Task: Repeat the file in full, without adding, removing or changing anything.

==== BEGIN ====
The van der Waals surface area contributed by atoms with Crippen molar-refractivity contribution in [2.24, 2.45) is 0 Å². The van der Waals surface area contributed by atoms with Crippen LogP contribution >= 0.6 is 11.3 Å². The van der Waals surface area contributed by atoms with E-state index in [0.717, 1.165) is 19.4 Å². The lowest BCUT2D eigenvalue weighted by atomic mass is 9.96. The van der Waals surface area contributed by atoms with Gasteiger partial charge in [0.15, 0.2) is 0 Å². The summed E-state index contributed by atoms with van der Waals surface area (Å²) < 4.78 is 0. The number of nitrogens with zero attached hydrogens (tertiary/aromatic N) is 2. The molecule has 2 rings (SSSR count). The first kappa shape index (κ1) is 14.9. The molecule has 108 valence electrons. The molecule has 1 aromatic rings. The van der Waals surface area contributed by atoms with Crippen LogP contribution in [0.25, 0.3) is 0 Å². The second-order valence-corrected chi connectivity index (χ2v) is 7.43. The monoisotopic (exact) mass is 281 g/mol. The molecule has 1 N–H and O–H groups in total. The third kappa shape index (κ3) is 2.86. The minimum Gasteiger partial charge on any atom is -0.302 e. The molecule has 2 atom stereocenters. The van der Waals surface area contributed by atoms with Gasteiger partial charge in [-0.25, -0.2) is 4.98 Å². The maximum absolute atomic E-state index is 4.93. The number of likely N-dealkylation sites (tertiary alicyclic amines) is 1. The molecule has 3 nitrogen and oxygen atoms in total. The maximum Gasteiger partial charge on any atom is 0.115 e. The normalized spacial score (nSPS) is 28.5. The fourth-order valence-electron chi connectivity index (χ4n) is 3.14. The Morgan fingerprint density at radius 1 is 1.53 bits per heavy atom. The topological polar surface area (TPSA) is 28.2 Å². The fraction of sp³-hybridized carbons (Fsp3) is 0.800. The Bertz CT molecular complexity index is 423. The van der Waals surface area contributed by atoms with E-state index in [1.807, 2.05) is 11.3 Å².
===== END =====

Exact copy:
The van der Waals surface area contributed by atoms with Crippen molar-refractivity contribution in [2.24, 2.45) is 0 Å². The van der Waals surface area contributed by atoms with Crippen LogP contribution >= 0.6 is 11.3 Å². The van der Waals surface area contributed by atoms with E-state index in [0.717, 1.165) is 19.4 Å². The lowest BCUT2D eigenvalue weighted by atomic mass is 9.96. The van der Waals surface area contributed by atoms with Gasteiger partial charge in [0.15, 0.2) is 0 Å². The summed E-state index contributed by atoms with van der Waals surface area (Å²) < 4.78 is 0. The number of nitrogens with zero attached hydrogens (tertiary/aromatic N) is 2. The molecule has 2 rings (SSSR count). The first kappa shape index (κ1) is 14.9. The molecule has 108 valence electrons. The molecule has 1 aromatic rings. The van der Waals surface area contributed by atoms with Crippen LogP contribution in [0.25, 0.3) is 0 Å². The second-order valence-corrected chi connectivity index (χ2v) is 7.43. The monoisotopic (exact) mass is 281 g/mol. The molecule has 1 N–H and O–H groups in total. The third kappa shape index (κ3) is 2.86. The minimum Gasteiger partial charge on any atom is -0.302 e. The molecule has 2 atom stereocenters. The van der Waals surface area contributed by atoms with Gasteiger partial charge in [-0.25, -0.2) is 4.98 Å². The maximum absolute atomic E-state index is 4.93. The number of likely N-dealkylation sites (tertiary alicyclic amines) is 1. The molecule has 3 nitrogen and oxygen atoms in total. The maximum Gasteiger partial charge on any atom is 0.115 e. The normalized spacial score (nSPS) is 28.5. The fourth-order valence-electron chi connectivity index (χ4n) is 3.14. The Morgan fingerprint density at radius 1 is 1.53 bits per heavy atom. The topological polar surface area (TPSA) is 28.2 Å². The fraction of sp³-hybridized carbons (Fsp3) is 0.800. The Bertz CT molecular complexity index is 423. The van der Waals surface area contributed by atoms with E-state index in [1.807, 2.05) is 11.3 Å².